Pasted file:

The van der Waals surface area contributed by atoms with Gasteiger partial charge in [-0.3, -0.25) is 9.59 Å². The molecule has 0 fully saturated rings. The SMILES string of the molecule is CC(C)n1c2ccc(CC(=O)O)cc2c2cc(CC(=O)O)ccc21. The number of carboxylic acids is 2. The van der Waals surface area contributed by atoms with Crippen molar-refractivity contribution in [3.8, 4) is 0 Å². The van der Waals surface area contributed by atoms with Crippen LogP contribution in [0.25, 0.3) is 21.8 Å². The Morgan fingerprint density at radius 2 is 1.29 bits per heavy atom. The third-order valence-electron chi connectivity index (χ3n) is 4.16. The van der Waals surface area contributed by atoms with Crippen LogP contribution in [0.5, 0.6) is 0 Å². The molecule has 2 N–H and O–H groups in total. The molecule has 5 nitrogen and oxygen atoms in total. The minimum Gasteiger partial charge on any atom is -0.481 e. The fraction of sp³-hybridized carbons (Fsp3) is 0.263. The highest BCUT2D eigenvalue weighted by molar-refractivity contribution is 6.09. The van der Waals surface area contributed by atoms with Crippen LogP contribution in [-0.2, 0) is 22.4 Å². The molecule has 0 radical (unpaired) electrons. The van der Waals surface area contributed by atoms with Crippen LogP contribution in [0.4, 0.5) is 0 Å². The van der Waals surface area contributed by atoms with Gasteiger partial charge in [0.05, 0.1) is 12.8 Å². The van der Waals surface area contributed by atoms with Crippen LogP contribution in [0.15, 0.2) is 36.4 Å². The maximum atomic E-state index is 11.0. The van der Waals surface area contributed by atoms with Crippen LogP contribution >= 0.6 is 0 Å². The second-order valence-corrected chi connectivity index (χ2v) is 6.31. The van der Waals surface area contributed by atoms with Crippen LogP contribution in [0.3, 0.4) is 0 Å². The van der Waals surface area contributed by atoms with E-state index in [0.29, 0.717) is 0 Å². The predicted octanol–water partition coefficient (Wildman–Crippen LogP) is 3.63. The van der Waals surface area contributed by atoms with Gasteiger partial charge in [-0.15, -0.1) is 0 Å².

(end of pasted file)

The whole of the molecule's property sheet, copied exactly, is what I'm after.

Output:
The van der Waals surface area contributed by atoms with Gasteiger partial charge in [-0.3, -0.25) is 9.59 Å². The molecule has 0 fully saturated rings. The SMILES string of the molecule is CC(C)n1c2ccc(CC(=O)O)cc2c2cc(CC(=O)O)ccc21. The number of carboxylic acids is 2. The van der Waals surface area contributed by atoms with Crippen molar-refractivity contribution in [3.8, 4) is 0 Å². The van der Waals surface area contributed by atoms with Crippen LogP contribution in [0.25, 0.3) is 21.8 Å². The Morgan fingerprint density at radius 2 is 1.29 bits per heavy atom. The third-order valence-electron chi connectivity index (χ3n) is 4.16. The van der Waals surface area contributed by atoms with Crippen LogP contribution in [0.5, 0.6) is 0 Å². The molecule has 2 N–H and O–H groups in total. The molecule has 5 nitrogen and oxygen atoms in total. The minimum Gasteiger partial charge on any atom is -0.481 e. The fraction of sp³-hybridized carbons (Fsp3) is 0.263. The highest BCUT2D eigenvalue weighted by molar-refractivity contribution is 6.09. The van der Waals surface area contributed by atoms with Crippen LogP contribution in [-0.2, 0) is 22.4 Å². The molecule has 0 radical (unpaired) electrons. The van der Waals surface area contributed by atoms with Crippen LogP contribution in [0.4, 0.5) is 0 Å². The van der Waals surface area contributed by atoms with Gasteiger partial charge in [0.05, 0.1) is 12.8 Å². The van der Waals surface area contributed by atoms with Crippen LogP contribution in [0.15, 0.2) is 36.4 Å². The maximum atomic E-state index is 11.0. The van der Waals surface area contributed by atoms with Crippen LogP contribution >= 0.6 is 0 Å². The second-order valence-corrected chi connectivity index (χ2v) is 6.31. The van der Waals surface area contributed by atoms with Crippen LogP contribution in [0.3, 0.4) is 0 Å². The van der Waals surface area contributed by atoms with E-state index in [0.29, 0.717) is 0 Å². The predicted octanol–water partition coefficient (Wildman–Crippen LogP) is 3.63. The van der Waals surface area contributed by atoms with Gasteiger partial charge in [-0.15, -0.1) is 0 Å².